The attack is housed at, which features a timeline that shows news events that happened during Markey's three-decade-long run of service.

At 1976, when Markey entered office, the site features a photo of the Apple I computer, the first computer released by the early Apple Company. It goes on through the current day and notes pop culture and news moments throughout history.

The site also links to a video fashioned after an advertisement for a CD box set where viewers can learn about Markey's "worst votes."

"We're talking about big spending, big taxes and weaker national defense. Take a look," a narrator says.

The site will be promoted via targeted online advertising and email. It reflects what Republicans believe will be one of their strongest attacks on Markey: Labeling the congressman as an out-of-touch Washington insider who has spent too much time in Congress.

In comparison, Republicans will promote their nominee, Gabriel Gomez, as a "next generation leader," as NRSC spokesman Brad Dayspring called him in an email to reporters.

"This campaign will be a choice of the past versus the future," he wrote.

Democratic Senatorial Campaign Committee spokesman Justin Barasky responded with an attack on Gomez outlining his conservative record.

"National Republicans are going to have their hands full promoting a former super PAC spokesman who opposes a woman’s right to choose, sides with the big banks over consumers, and would support a Republican agenda that would cut Medicare and Social Security. Gabriel Gomez has built his enormous wealth on the backs of hardworking middle class families and tired political gimmicks can’t hide the fact that he is out of touch with Massachusetts," he said in an email.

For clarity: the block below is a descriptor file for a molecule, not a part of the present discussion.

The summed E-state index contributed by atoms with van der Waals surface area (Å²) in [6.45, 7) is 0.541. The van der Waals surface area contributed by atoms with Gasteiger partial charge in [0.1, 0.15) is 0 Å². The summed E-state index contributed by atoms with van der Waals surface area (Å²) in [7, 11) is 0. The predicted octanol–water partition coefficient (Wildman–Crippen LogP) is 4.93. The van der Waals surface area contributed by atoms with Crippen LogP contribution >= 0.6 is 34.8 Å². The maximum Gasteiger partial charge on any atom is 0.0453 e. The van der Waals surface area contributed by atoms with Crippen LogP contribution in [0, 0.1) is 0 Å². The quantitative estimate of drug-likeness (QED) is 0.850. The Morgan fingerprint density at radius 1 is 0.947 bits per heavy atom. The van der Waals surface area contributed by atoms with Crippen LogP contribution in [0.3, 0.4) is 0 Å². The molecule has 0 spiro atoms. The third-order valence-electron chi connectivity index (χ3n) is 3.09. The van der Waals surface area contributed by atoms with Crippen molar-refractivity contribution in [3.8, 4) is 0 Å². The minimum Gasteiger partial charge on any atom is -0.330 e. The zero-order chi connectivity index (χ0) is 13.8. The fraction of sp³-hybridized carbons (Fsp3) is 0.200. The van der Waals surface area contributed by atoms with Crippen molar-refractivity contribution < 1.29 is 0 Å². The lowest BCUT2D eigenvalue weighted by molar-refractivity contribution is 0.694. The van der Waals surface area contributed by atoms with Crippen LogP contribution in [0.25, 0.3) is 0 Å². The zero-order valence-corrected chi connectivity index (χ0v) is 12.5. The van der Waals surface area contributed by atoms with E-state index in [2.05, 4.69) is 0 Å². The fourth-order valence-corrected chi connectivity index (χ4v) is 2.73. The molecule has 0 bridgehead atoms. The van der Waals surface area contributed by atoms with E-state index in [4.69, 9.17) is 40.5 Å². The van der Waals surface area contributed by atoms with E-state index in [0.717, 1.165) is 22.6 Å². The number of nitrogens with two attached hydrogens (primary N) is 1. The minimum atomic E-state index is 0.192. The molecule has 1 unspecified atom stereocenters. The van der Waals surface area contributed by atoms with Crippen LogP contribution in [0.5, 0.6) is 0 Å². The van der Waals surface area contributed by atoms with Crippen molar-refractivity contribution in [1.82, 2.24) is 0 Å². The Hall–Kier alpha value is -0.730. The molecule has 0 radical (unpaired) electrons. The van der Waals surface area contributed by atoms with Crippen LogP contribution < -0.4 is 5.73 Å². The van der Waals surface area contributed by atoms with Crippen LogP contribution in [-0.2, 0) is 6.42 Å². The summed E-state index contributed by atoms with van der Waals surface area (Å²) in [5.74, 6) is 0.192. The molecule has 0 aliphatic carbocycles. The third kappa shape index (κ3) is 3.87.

And Markey campaign spokesman Andrew Zucker again hammered Gomez on his connection to a group that criticized President Obama's handling of the killing of Osama bin Laden.

"More than just your typical Republican, Gabriel Gomez is a guy who has championed the cause of outside money throughout his career. As the spokesman for a secretly-funded special interest group, he attacked President Obama over the killing of bin Laden, and he has refused to take the People's Pledge or distance himself from a third-party attack group that's spent more than $100k on ads smearing Markey on his behalf," he said.

Markey won the party's nomination Tuesday night in a rout over Rep. Stephen Lynch (D-Mass.), while Gabriel also easily toppled former George W. Bush official Michael Sullivan and state Rep. Dan Winslow.

Republicans and Democrats both slung barbs late Tuesday night, with Democrats framing Gomez, a former Navy SEAL and local businessman, as "Mitt Romney Jr." Republicans also hammered Markey on his tenure.

Democrats have been pushing Gomez to sign a pledge keeping outside money out of the race, but Gomez has not yet indicated he'll do so. The lack of a "People's Pledge," as it's called, could open the floodgates to a barrage of outside attacks on both sides, and potentially significantly shift the playing field.

--This piece was updated at 12:15 p.m. to reflect comment from the DSCC and Markey's campaign.